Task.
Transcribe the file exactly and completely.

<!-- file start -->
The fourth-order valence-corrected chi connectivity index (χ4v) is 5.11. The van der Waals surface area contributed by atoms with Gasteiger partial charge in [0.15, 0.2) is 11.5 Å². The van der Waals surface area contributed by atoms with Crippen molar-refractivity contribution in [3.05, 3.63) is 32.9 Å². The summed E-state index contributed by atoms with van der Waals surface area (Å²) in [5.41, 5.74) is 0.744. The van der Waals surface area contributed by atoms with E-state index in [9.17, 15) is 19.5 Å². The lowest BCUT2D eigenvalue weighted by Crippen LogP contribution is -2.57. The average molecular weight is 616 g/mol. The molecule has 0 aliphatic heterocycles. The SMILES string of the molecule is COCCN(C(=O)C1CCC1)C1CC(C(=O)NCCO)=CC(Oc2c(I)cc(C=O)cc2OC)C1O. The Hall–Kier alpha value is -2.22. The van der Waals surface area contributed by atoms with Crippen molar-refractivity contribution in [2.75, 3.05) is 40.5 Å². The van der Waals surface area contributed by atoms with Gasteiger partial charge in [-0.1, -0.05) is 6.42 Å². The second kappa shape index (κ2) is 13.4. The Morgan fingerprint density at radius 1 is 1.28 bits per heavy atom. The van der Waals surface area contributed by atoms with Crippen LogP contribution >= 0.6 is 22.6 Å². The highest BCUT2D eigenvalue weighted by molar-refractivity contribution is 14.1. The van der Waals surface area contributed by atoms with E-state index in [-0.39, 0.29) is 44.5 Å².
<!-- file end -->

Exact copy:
The fourth-order valence-corrected chi connectivity index (χ4v) is 5.11. The van der Waals surface area contributed by atoms with Gasteiger partial charge in [0.15, 0.2) is 11.5 Å². The van der Waals surface area contributed by atoms with Crippen molar-refractivity contribution in [3.05, 3.63) is 32.9 Å². The summed E-state index contributed by atoms with van der Waals surface area (Å²) in [5.41, 5.74) is 0.744. The van der Waals surface area contributed by atoms with E-state index in [9.17, 15) is 19.5 Å². The lowest BCUT2D eigenvalue weighted by Crippen LogP contribution is -2.57. The average molecular weight is 616 g/mol. The molecule has 0 aliphatic heterocycles. The SMILES string of the molecule is COCCN(C(=O)C1CCC1)C1CC(C(=O)NCCO)=CC(Oc2c(I)cc(C=O)cc2OC)C1O. The Hall–Kier alpha value is -2.22. The van der Waals surface area contributed by atoms with Crippen molar-refractivity contribution in [2.75, 3.05) is 40.5 Å². The van der Waals surface area contributed by atoms with Gasteiger partial charge in [-0.1, -0.05) is 6.42 Å². The second kappa shape index (κ2) is 13.4. The Morgan fingerprint density at radius 1 is 1.28 bits per heavy atom. The van der Waals surface area contributed by atoms with Crippen LogP contribution >= 0.6 is 22.6 Å². The highest BCUT2D eigenvalue weighted by molar-refractivity contribution is 14.1. The van der Waals surface area contributed by atoms with E-state index in [-0.39, 0.29) is 44.5 Å².